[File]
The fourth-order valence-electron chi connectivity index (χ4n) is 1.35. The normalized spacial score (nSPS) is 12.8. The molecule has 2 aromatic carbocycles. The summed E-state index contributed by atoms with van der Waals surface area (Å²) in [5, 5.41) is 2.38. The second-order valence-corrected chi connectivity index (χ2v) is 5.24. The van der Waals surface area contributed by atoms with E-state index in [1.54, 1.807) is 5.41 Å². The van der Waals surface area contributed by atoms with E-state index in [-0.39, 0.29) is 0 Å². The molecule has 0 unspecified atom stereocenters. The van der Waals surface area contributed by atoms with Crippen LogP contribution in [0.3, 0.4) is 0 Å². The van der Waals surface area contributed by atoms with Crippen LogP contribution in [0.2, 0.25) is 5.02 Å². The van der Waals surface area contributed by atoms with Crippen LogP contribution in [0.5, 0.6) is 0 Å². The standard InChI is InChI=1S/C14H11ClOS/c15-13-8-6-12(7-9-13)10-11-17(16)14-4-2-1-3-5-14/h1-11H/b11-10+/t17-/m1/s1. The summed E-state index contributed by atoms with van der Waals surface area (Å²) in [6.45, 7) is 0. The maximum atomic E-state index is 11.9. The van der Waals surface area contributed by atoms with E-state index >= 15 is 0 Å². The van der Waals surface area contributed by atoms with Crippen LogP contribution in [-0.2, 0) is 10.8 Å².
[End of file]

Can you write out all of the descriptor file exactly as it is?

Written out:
The fourth-order valence-electron chi connectivity index (χ4n) is 1.35. The normalized spacial score (nSPS) is 12.8. The molecule has 2 aromatic carbocycles. The summed E-state index contributed by atoms with van der Waals surface area (Å²) in [5, 5.41) is 2.38. The second-order valence-corrected chi connectivity index (χ2v) is 5.24. The van der Waals surface area contributed by atoms with E-state index in [1.54, 1.807) is 5.41 Å². The van der Waals surface area contributed by atoms with E-state index in [-0.39, 0.29) is 0 Å². The molecule has 0 unspecified atom stereocenters. The van der Waals surface area contributed by atoms with Crippen LogP contribution in [0.3, 0.4) is 0 Å². The van der Waals surface area contributed by atoms with Crippen LogP contribution in [0.2, 0.25) is 5.02 Å². The van der Waals surface area contributed by atoms with Crippen LogP contribution in [0.5, 0.6) is 0 Å². The standard InChI is InChI=1S/C14H11ClOS/c15-13-8-6-12(7-9-13)10-11-17(16)14-4-2-1-3-5-14/h1-11H/b11-10+/t17-/m1/s1. The summed E-state index contributed by atoms with van der Waals surface area (Å²) in [6.45, 7) is 0. The maximum atomic E-state index is 11.9. The van der Waals surface area contributed by atoms with E-state index >= 15 is 0 Å². The van der Waals surface area contributed by atoms with Crippen LogP contribution in [-0.2, 0) is 10.8 Å².